Are older doctors more dangerous than their younger colleagues?

Patients treated by older doctors have higher death rates than those cared for by younger physicians, new research has shown. The study, published by the BMJ, suggested fewer patients would die within 30 days of admission to US hospitals if treated by doctors under 40, instead of physicians aged 60 or over. However, researchers stressed the findings should be regarded as exploratory only and that further research was required.

Researchers, led by Yusuke Tsugawa at Harvard T H Chan School of Public Health in Boston, looked at 736,537 elderly Medicare patients from 2011 to 2014 under the care of 18,854 US hospital physicians. They analysed their records for 30-day mortality, readmissions and costs of care, and found – if the results are causal – that for every 77 patients treated by doctors over 60, one less patient would die within 30 days of admission if treated by a doctor under the age of 40.

The study found patients’ 30-day mortality rates were 10.8 per cent for physicians aged less than 40, 11.1 per cent for doctors aged between 40 and 49, 11.3 per cent for physicians aged between 50 and 59, and 12.1 per cent for doctors aged 60 or over.

However researchers found physicians with a high volume of patients broke the trend and did not have higher patient mortality rates, suggesting high volumes could be “protective” of clinical skills.

What are your views? Are older doctors more dangerous?

Comments (5) Add yours ↓
  1. Culley Carson Professor

    As an older (read mature) urologist, I think it is my responsibility to help younger urologists understand the profession and help them integrate into a system that I will soon leave. While I understand that many seasoned physicians feel threatened by the new physicians, they need to remember when they were new, finding their way and wishing for some mentoring from the established group.

    Medicine today is changing and burnout and less professional behavior is a concern in the US and UK. The resources of established and older physicians can help in both of these areas in an active mentoring of younger partners. This is not a battle, but is rather a partnership.

    June 14, 2017 Reply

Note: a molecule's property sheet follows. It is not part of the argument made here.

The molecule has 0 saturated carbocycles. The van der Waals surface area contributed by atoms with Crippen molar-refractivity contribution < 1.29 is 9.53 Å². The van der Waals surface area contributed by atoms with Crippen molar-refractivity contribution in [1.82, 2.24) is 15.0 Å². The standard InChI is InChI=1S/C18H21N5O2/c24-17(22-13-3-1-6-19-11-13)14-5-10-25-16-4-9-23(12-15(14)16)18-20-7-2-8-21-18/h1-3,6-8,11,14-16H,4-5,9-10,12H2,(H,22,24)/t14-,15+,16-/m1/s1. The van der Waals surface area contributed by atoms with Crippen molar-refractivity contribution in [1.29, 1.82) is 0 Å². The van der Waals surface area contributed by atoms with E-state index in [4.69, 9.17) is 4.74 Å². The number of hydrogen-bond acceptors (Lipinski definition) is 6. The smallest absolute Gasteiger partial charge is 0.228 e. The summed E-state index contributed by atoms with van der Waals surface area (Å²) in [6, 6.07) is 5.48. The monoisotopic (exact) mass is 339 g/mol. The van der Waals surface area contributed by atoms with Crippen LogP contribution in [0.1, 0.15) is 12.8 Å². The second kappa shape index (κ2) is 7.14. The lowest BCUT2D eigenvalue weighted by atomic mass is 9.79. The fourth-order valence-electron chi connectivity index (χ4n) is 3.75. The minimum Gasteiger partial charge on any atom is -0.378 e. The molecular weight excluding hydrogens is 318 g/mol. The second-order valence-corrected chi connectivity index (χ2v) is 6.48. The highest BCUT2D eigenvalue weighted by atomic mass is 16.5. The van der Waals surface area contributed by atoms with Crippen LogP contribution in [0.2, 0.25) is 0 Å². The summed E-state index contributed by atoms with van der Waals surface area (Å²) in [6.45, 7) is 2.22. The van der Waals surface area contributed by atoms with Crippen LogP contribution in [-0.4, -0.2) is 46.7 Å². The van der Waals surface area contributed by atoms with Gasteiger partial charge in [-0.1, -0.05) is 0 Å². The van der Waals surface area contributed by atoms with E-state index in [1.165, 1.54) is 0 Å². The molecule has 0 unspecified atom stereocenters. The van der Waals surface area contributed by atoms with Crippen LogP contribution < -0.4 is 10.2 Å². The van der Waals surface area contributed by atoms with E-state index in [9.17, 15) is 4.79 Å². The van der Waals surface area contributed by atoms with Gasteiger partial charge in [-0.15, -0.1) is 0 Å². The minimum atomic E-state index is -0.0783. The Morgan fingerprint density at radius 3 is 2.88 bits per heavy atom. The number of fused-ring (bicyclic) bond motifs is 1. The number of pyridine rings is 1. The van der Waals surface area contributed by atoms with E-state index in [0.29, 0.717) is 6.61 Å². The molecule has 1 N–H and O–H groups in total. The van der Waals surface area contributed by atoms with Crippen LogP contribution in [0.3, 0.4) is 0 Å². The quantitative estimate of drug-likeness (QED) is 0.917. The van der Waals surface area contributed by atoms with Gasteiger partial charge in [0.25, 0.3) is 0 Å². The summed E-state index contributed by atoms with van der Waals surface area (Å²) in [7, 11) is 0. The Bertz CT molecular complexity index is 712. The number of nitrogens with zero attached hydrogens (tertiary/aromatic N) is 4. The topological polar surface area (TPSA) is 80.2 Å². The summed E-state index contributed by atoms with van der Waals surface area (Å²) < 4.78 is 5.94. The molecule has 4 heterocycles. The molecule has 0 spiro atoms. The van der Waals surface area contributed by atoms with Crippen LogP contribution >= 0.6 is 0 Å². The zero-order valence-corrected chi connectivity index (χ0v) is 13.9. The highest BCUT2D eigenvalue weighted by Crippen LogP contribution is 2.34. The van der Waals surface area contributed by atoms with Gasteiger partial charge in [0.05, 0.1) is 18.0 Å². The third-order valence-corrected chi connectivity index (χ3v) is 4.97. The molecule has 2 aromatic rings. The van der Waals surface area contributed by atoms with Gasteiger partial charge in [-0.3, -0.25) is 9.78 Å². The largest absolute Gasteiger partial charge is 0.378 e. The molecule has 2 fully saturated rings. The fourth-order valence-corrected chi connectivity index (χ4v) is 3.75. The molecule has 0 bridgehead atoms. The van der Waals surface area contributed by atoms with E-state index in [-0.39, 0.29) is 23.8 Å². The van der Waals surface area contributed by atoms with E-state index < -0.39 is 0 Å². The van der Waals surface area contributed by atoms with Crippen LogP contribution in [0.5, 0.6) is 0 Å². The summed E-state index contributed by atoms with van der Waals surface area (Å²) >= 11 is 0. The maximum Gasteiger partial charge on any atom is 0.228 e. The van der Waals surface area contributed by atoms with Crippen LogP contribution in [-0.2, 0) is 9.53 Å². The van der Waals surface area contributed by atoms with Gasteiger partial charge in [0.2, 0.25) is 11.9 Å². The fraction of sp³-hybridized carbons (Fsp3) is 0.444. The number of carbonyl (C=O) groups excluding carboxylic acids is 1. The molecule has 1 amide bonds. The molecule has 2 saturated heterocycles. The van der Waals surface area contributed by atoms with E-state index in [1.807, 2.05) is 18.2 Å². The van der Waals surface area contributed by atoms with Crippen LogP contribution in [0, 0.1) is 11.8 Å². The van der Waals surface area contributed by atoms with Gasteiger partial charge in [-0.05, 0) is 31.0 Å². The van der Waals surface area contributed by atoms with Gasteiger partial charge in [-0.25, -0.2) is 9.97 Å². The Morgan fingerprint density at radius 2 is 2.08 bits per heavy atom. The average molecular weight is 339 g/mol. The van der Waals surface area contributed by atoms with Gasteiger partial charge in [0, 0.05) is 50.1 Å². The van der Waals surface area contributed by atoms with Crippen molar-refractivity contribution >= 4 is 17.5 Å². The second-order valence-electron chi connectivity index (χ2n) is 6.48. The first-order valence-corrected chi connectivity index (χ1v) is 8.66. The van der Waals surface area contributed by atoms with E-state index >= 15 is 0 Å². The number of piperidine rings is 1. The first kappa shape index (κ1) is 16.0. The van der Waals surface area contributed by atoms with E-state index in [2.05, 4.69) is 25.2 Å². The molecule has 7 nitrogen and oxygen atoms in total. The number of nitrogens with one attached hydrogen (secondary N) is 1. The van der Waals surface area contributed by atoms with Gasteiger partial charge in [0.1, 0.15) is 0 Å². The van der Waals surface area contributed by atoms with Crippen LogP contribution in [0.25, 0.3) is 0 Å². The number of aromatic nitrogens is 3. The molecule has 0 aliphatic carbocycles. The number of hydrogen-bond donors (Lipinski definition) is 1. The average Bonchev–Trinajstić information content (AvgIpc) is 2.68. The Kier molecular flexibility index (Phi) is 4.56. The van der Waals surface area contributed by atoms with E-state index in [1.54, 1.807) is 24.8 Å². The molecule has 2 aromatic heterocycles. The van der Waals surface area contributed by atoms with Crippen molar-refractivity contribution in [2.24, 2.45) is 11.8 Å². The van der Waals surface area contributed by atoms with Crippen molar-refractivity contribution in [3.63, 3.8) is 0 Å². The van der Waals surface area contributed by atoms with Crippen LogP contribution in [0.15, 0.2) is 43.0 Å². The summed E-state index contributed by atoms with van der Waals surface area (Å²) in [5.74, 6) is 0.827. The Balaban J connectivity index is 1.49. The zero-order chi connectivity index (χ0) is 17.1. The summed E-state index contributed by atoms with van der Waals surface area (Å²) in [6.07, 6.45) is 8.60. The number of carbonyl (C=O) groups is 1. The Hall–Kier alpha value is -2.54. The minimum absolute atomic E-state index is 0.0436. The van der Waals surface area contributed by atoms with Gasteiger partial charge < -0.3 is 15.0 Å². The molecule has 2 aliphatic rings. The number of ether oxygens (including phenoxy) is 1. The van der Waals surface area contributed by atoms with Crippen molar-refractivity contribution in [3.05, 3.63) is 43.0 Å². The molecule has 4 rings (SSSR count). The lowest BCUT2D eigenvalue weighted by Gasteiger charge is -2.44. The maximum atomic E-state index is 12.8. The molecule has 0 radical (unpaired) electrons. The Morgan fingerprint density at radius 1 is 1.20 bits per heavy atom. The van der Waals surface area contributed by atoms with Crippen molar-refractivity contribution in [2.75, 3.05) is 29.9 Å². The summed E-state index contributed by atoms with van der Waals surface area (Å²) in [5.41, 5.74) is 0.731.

2. Mike Kirby Professor

    Likewise Culley, experience counts for a lot, and the data on high volume supports that.
    Perhaps older doctors take more risks??
    I would would to see more evidence before I believe this observational data, the lowest form of evidence!!.

    June 18, 2017 Reply
  3. Simon Brewster Urologist

    I share Mike’s scepticism regarding the study methodology, but also with his view that older doctors may take more risks. Are there not teams in the Medicare system whereby junior Residents are supported in their care delivery by senior Attendings? Are these more deadly low-volume older doctors working perhaps in isolation like the now vanishing single-handed GP in the UK? If that were the case this study would be a useful tool to push against this type of practice.

    June 21, 2017 Reply
  4. John Nash GP&Hospital Practitioner in Urology

    Whilst this is a hospital-based study, it is interesting to note the huge numbers of UK GP’s retiring before the age of 60yrs. Many of them do so because they are all too aware of their failing cognitive abilities-in combination with the increasing demands of an ageing patient population. Their replacement by younger well-trained GP’s is to be welcomed and will result in increased patient safety….. but I personally would not recommend General Practice as a career to anyone in my family unless there is a seismic change in GP working practice.

    I fully support Professor Carson’s views on mentoring younger colleagues- not only in General Practice, but also to help train up GP’s interested in Men’s Health as GPwSI working in Urology departments. I do not think hospital managers are aware of this important role for GP’s within Secondary Care Urology. GPwSI’s or Clinical Assistants can see and manage a large part of the routine work, thus freeing up his or her senior Consultant colleagues to see more difficult, complex cases. My battle cry to my hospital colleagues is therefore “Support Mentorship”!

    June 26, 2017 Reply
  5. David Cranston Professor

    Like others it would be good to see the evidence in more detail and whether the older doctors get the more difficult patients. Yes lets support and encourage mentorship.

    September 21, 2017 Reply

Your Comment

All comments are moderated. Trends in Urology & Men’s Health reserves the right not to publish material we deem inappropriate.

Web design and marketing agency Leamington Spa